Provides guidance for state and local governments and the private sector that transportation services, repair and parts are critical. Workers in critical industries have “a special responsibility” to maintain a normal work schedule.
The U.S. Cybersecurity and Infrastructure Security Agency (CISA) yesterday released guidance to help state and local jurisdictions and the private sector identify and manage their essential workforce while responding to COVID-19.
The guidance is important as California incorporated the CISA recommendations in its statewide order yesterday limiting individual travel. Pennsylvania also expanded its enforcement issuing an order closing all “non-life-sustaining” businesses, announcing it would begin to enforce the requirements. Pennsylvania’s announcement included automotive repair services and parts suppliers in the list of businesses allowed to stay open during the crisis, but did not incorporate the CISA recommendations directly and differ somewhat.
The CISA guidance states:
“If you work in a critical infrastructure industry, as defined by the Department of Homeland Security, such as healthcare services and pharmaceutical and food supply, you have a special responsibility to maintain your normal work schedule.”
CISA executes the Secretary of Homeland Security’s responsibilities as assigned under the Homeland Security Act of 2002 to provide strategic guidance, promote a national unity of effort, and coordinate the overall Federal effort to ensure the security and resilience of the Nation’s critical infrastructure.
The list of Essential Critical Infrastructure Workers was developed in coordination with Federal agencies and the private sector as a guide to help decision-makers within communities understand how to ensure continuity of essential functions and critical workforce as they consider COVID-related restrictions in certain communities (e.g., shelter-in-place).
Automotive repair and maintenance facilities are included in the list within the Transportation and Logistics sector.
The list also includes a critical manufacturing sector that includes materials and products needed for categories such as medical supply chains as well as transportation.
Financial services, including insurance services, are including in the CISA critical infrastructure workforce list.
The list can also inform critical infrastructure community decision-making to determine the sectors, sub sectors, segments, or critical functions that should continue normal operations, appropriately modified to account for Centers for Disease Control (CDC) workforce and customer protection guidance. These critical functions include, but are not limited to, systems that support healthcare personnel (e.g., doctors, nurses, laboratory personnel, etc.), the food industry (e.g., retail groceries and pharmacies), communication providers (e.g., operator, call centers, IT data centers), defense systems support, law enforcement, public works, and other essential operations. Workers who support these critical functions are necessary to keep critical systems and assets working.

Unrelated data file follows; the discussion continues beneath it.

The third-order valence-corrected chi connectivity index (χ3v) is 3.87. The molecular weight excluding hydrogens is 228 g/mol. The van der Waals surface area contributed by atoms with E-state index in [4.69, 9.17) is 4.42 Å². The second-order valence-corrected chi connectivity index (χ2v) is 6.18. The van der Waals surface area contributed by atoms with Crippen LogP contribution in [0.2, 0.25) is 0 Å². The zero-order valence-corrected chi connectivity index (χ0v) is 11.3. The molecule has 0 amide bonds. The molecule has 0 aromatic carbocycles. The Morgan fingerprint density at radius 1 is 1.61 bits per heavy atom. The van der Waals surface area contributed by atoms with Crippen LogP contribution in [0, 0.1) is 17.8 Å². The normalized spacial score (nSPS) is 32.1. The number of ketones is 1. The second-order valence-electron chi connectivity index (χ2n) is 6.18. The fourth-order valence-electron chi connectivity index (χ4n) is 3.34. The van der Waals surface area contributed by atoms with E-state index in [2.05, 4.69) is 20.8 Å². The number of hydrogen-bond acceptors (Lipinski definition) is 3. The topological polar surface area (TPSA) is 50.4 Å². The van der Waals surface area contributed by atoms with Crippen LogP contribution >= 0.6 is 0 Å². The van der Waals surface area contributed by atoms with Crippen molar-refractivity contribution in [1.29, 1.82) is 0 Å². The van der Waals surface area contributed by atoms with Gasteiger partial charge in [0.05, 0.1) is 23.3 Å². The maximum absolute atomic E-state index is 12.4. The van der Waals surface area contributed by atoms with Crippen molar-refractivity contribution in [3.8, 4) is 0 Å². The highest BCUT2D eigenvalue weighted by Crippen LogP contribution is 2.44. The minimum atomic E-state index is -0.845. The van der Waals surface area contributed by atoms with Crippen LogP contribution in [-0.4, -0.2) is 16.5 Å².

“As the nation comes together to slow the spread of COVID-19, everyone has a role to play in protecting public health and safety. Many of the men and women who work across our nation’s critical infrastructure industries are hard at work keeping the lights on, water flowing from the tap, groceries on the shelves, among other countless essential services,” said Christopher Krebs, CISA Director. “As the nation’s risk advisor, this list is meant to provide additional guidance to state and local partners, as well as industry, building on the President’s statement that critical infrastructure industries have a special responsibility to keep normal operations. We’re providing recommendations for these partners as they carry out their mission to keep their communities safe, healthy, and resilient. And on behalf of CISA, we thank the brave men and women who continue these essential jobs in challenging times.”
Over the last few days, automotive repair industry groups had called on the Federal government to provide guidance nationwide in response to conflicting state and local orders and welcomed the news.
“The Auto Care Association has been working tirelessly on the Federal, State and local level to educate officials on the need to include Transportation Services on the list of essential businesses that should remain open during emergency shutdown orders in order to ensure the mobility of the public and most importantly emergency service personnel. This Federal directive hopefully will provide important guidance to State and local officials in the development of any emergency orders,” according to Auto Care Association president and CEO, Bill Hanvey.
The list was developed using existing data and analysis, including publicly available analysis done by the President’s National Infrastructure Advisory Council in 2007. The list does not impose any mandates on state or local jurisdictions or private companies.